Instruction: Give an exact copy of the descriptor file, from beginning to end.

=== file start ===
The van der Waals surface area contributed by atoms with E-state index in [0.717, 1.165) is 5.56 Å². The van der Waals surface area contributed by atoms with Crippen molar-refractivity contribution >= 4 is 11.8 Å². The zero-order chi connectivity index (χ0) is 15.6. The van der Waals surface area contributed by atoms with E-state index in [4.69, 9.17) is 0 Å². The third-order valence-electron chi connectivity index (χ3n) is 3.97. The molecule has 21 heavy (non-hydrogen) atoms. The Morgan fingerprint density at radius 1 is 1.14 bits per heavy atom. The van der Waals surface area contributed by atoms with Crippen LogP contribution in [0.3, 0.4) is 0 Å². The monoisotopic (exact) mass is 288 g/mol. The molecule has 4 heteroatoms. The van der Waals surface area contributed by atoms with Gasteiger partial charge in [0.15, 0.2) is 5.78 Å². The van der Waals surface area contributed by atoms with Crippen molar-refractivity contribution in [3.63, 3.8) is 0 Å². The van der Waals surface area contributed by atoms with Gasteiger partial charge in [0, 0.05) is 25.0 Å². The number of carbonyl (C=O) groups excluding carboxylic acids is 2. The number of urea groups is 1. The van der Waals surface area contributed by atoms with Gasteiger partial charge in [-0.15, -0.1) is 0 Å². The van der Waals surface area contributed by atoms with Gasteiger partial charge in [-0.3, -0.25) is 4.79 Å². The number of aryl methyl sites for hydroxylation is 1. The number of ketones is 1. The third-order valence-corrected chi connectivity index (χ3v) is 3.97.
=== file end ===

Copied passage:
The van der Waals surface area contributed by atoms with E-state index in [0.717, 1.165) is 5.56 Å². The van der Waals surface area contributed by atoms with Crippen molar-refractivity contribution >= 4 is 11.8 Å². The zero-order chi connectivity index (χ0) is 15.6. The van der Waals surface area contributed by atoms with E-state index in [4.69, 9.17) is 0 Å². The third-order valence-electron chi connectivity index (χ3n) is 3.97. The molecule has 21 heavy (non-hydrogen) atoms. The Morgan fingerprint density at radius 1 is 1.14 bits per heavy atom. The van der Waals surface area contributed by atoms with Crippen LogP contribution in [0.3, 0.4) is 0 Å². The monoisotopic (exact) mass is 288 g/mol. The molecule has 4 heteroatoms. The van der Waals surface area contributed by atoms with Gasteiger partial charge in [0.15, 0.2) is 5.78 Å². The van der Waals surface area contributed by atoms with Crippen molar-refractivity contribution in [3.63, 3.8) is 0 Å². The van der Waals surface area contributed by atoms with Gasteiger partial charge in [0, 0.05) is 25.0 Å². The number of carbonyl (C=O) groups excluding carboxylic acids is 2. The number of urea groups is 1. The van der Waals surface area contributed by atoms with Gasteiger partial charge in [-0.15, -0.1) is 0 Å². The van der Waals surface area contributed by atoms with Gasteiger partial charge in [-0.3, -0.25) is 4.79 Å². The number of aryl methyl sites for hydroxylation is 1. The number of ketones is 1. The third-order valence-corrected chi connectivity index (χ3v) is 3.97.